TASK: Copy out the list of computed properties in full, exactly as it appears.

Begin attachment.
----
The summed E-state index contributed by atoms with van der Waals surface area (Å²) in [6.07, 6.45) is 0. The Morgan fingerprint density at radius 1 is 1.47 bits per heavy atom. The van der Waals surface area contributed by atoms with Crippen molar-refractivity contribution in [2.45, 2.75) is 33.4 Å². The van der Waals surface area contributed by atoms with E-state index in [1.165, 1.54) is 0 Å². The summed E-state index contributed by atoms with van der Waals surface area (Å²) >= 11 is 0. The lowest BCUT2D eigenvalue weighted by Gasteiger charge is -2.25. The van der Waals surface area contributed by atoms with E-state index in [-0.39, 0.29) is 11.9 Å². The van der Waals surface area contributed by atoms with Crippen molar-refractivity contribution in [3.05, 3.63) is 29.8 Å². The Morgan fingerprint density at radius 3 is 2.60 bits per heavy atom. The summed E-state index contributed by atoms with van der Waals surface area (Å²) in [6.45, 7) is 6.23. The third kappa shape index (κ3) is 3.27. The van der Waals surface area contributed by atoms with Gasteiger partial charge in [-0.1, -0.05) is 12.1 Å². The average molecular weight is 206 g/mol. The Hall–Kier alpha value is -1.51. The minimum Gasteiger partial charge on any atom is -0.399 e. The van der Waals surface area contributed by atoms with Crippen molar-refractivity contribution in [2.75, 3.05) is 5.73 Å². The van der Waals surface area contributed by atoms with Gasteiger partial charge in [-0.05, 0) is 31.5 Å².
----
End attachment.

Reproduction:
The summed E-state index contributed by atoms with van der Waals surface area (Å²) in [6.07, 6.45) is 0. The Morgan fingerprint density at radius 1 is 1.47 bits per heavy atom. The van der Waals surface area contributed by atoms with Crippen molar-refractivity contribution in [2.45, 2.75) is 33.4 Å². The van der Waals surface area contributed by atoms with E-state index in [1.165, 1.54) is 0 Å². The summed E-state index contributed by atoms with van der Waals surface area (Å²) >= 11 is 0. The lowest BCUT2D eigenvalue weighted by Gasteiger charge is -2.25. The van der Waals surface area contributed by atoms with E-state index in [-0.39, 0.29) is 11.9 Å². The van der Waals surface area contributed by atoms with Crippen molar-refractivity contribution in [3.05, 3.63) is 29.8 Å². The Morgan fingerprint density at radius 3 is 2.60 bits per heavy atom. The summed E-state index contributed by atoms with van der Waals surface area (Å²) in [6.45, 7) is 6.23. The third kappa shape index (κ3) is 3.27. The van der Waals surface area contributed by atoms with Gasteiger partial charge in [-0.1, -0.05) is 12.1 Å². The average molecular weight is 206 g/mol. The Hall–Kier alpha value is -1.51. The minimum Gasteiger partial charge on any atom is -0.399 e. The van der Waals surface area contributed by atoms with Crippen molar-refractivity contribution in [2.75, 3.05) is 5.73 Å². The van der Waals surface area contributed by atoms with Gasteiger partial charge in [-0.05, 0) is 31.5 Å².